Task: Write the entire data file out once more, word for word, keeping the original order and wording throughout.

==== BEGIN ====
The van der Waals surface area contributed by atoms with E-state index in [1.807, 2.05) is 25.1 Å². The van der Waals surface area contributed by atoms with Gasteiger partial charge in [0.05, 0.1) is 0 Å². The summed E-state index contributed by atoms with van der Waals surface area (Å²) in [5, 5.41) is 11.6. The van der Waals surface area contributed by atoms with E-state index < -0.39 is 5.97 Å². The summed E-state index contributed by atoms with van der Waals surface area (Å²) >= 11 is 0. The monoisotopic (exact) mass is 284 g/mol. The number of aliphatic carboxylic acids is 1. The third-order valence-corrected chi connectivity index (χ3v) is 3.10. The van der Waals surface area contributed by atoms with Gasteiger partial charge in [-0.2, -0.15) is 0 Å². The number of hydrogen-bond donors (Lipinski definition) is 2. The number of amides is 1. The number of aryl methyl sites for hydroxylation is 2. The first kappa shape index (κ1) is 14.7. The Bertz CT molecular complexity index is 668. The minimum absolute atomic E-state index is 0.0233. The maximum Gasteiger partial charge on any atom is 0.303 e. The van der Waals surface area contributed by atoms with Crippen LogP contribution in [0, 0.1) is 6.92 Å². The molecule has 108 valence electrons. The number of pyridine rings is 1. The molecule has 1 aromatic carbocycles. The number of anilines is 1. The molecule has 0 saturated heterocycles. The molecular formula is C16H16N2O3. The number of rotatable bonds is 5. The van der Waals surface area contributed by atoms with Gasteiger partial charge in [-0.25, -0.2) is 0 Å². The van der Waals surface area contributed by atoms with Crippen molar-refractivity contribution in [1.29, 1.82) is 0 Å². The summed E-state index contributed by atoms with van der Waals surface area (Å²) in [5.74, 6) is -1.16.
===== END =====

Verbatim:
The van der Waals surface area contributed by atoms with E-state index in [1.807, 2.05) is 25.1 Å². The van der Waals surface area contributed by atoms with Gasteiger partial charge in [0.05, 0.1) is 0 Å². The summed E-state index contributed by atoms with van der Waals surface area (Å²) in [5, 5.41) is 11.6. The van der Waals surface area contributed by atoms with E-state index < -0.39 is 5.97 Å². The summed E-state index contributed by atoms with van der Waals surface area (Å²) >= 11 is 0. The monoisotopic (exact) mass is 284 g/mol. The number of aliphatic carboxylic acids is 1. The third-order valence-corrected chi connectivity index (χ3v) is 3.10. The van der Waals surface area contributed by atoms with Gasteiger partial charge in [-0.2, -0.15) is 0 Å². The number of hydrogen-bond donors (Lipinski definition) is 2. The number of amides is 1. The number of aryl methyl sites for hydroxylation is 2. The first kappa shape index (κ1) is 14.7. The Bertz CT molecular complexity index is 668. The minimum absolute atomic E-state index is 0.0233. The maximum Gasteiger partial charge on any atom is 0.303 e. The van der Waals surface area contributed by atoms with Crippen LogP contribution in [0, 0.1) is 6.92 Å². The molecule has 108 valence electrons. The number of pyridine rings is 1. The molecule has 1 aromatic carbocycles. The number of anilines is 1. The molecule has 0 saturated heterocycles. The molecular formula is C16H16N2O3. The number of rotatable bonds is 5. The van der Waals surface area contributed by atoms with Gasteiger partial charge in [-0.25, -0.2) is 0 Å². The van der Waals surface area contributed by atoms with Crippen molar-refractivity contribution in [1.29, 1.82) is 0 Å². The summed E-state index contributed by atoms with van der Waals surface area (Å²) in [5.74, 6) is -1.16.